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2007 Detroit Auto Show: Rolls-Royce Phantom Drops Its Head

At the 2004 Geneva auto show, Rolls-Royce showed off a 100EX concept. This January, the production version gets a Detroit reveal at the 2007 North American International Auto Show, and Rolls-Royce returns to the convertible market. The Rolls-Royce Phantom Drophead Coupe goes into production in summer 2007 at the Goodwood, U.K., facility building the Phantom regular and long-wheelbase sedans. While final specifications are not yet confirmed, Rolls-Royce has been kind enough to release photos and initial information ahead of the formal press conference.


This two-door, four-passenger, truly luxurious convertible uses a version of the Phantom’s aluminum spaceframe chassis and its 6.8L DOHC 48v V12 engine., though Rolls counts 1300 new parts for the droptop. As big as this luxury cabriolet is, a 0-to-60-mph time of 5.7 seconds is promised. Rolls-Royce calls the Phantom Drophead Coupe a less formal interpretation of classic Rolls-Royce design, but it still offers a commanding presence and truly Rolls-Royce personality. Compared with the standard wheelbase Phantom, the Drophead Coupe carries a nearly $70,000 price premium at $407,000 versus $333,350 for the base Phantom sedan. (The extended wheelbase Phantom carries a $395,000 price tag.)

The Phantom sedan offers ultra-luxury options such as a chiller and drinks cabinet for the center console, but every Phantom is basically made to order. The sedan’s standard equipment list includes the finest leather surfaces, cashmere trim, and fitted cabinetry, and this level of luxury translates to the convertible as well. The convertible adds brushed steel and chrome to the leather and wood expected from an interior of this caliber.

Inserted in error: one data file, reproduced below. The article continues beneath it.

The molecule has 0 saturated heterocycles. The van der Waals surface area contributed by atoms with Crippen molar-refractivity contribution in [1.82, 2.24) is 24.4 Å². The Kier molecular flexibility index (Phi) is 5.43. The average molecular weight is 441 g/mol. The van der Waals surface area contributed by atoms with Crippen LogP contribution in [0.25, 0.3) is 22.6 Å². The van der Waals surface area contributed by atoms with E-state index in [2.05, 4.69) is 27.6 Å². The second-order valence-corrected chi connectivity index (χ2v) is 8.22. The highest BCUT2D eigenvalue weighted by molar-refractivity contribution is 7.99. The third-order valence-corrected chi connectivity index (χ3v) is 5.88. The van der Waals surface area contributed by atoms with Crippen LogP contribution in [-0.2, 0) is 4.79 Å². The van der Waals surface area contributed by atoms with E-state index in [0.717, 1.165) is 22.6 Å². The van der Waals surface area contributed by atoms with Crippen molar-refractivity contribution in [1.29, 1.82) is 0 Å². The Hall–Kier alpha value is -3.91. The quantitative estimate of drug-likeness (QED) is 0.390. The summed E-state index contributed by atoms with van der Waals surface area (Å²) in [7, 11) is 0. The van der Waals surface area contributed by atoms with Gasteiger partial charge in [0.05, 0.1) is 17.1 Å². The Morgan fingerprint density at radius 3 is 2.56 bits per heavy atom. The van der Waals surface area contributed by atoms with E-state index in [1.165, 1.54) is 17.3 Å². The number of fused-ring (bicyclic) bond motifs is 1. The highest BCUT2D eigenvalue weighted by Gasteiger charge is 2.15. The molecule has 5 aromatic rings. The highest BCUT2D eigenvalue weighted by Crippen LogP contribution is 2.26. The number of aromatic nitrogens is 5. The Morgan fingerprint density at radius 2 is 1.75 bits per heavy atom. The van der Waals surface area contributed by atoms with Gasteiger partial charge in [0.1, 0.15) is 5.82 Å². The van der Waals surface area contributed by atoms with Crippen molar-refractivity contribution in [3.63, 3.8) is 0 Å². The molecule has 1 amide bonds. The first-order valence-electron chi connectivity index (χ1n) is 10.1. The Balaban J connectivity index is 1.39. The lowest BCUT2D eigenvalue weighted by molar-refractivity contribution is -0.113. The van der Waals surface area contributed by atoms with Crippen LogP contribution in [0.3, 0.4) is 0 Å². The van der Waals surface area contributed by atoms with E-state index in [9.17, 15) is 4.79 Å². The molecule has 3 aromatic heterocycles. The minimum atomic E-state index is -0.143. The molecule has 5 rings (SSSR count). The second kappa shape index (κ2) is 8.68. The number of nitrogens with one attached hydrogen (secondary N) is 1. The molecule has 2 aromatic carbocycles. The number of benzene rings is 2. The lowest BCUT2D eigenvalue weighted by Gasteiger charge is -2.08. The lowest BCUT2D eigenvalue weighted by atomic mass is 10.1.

Like the 100EX concept, the convertible has coach-style, front-opening doors and the teak decking covering the convertible top. These make access to the rear seats easier as well as helping improve overall body stiffness. The trunk offers a split tail, with a lower tailgate providing seats for a two-person picnic. The roof is a five-layer softtop, something becoming a rarity in these days of retractable hardtops, folds into a small enough space that it does not impede luggage space up or down, and is lined with cashmere. The convertible also gets the concept’s brushed steel, machine finished and hand polished, hood and A-pillar. The brushed steel adds a dramatic flair to the design as well as helping improve the overall body structure.


1 Comment

  • Ryan Thompson| January 18, 2008 at 3:55 pm

    There’s a hardtop coupe Phantom in the works, too. You’ve probably heard about it by now, though. I’m not sure why they didn’t call this convertible model a Corniche. Maybe they’re banking on the Phantom name drawing more people?
    Also, the LWB Phantom sedan — where is that available?? North American markets don’t seem to have it yet.

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